There are two aspects to protecting yourself from malware: not being infected in the first place, and getting rid of malware that has become installed on your computer.
It is far better not to be infected with malware than to have to get rid of it afterwards, however good your threat detection and resolution.
This may not always be possible, but there are ways that you can help yourself. For example, never click on a link or open a file in an email from someone unknown—or even from someone known to you who does not provide an explanation. It is worth checking with the sender first to make sure it is genuine.
Even being very vigilant, however, you still need some back-up. The obvious and best way to protect yourself from malware is to install some anti-malware software.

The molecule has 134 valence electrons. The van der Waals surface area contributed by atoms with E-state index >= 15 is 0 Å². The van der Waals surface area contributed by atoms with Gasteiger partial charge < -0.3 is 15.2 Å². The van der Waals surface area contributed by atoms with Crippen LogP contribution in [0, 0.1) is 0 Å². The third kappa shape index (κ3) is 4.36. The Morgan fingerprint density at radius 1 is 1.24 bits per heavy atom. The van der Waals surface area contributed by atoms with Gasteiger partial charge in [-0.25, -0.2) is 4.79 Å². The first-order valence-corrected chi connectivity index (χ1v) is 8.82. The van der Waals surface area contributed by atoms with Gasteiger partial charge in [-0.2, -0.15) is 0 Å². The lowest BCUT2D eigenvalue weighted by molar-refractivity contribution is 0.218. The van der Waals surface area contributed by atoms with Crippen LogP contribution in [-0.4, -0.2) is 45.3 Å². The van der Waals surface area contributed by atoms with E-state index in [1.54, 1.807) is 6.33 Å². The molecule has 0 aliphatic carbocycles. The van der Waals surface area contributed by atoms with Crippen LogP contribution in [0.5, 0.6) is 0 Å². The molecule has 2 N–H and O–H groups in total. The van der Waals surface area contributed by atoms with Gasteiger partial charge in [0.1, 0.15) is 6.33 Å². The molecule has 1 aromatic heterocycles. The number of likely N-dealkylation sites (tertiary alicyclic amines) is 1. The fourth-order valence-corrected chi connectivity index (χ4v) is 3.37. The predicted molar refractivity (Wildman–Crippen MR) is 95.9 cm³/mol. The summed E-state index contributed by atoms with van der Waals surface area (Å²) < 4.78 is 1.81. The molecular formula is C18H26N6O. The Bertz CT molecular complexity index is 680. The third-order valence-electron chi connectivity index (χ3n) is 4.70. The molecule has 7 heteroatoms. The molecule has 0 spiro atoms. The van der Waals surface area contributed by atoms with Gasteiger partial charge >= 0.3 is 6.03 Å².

There are plenty of options for this, some more expensive, and some free. You may even have antivirus software built in: Windows Defender, for example, is now a standard part of Windows 10 and above. Interestingly, the quality does not necessarily depend on the price: some very good products are free, or at least relatively cheap.
Deciding on the right anti-malware software is difficult. As with so many technological decisions, it really depends what you want to do. However, there are some important questions to consider, including:
What products are recommended for my operating system?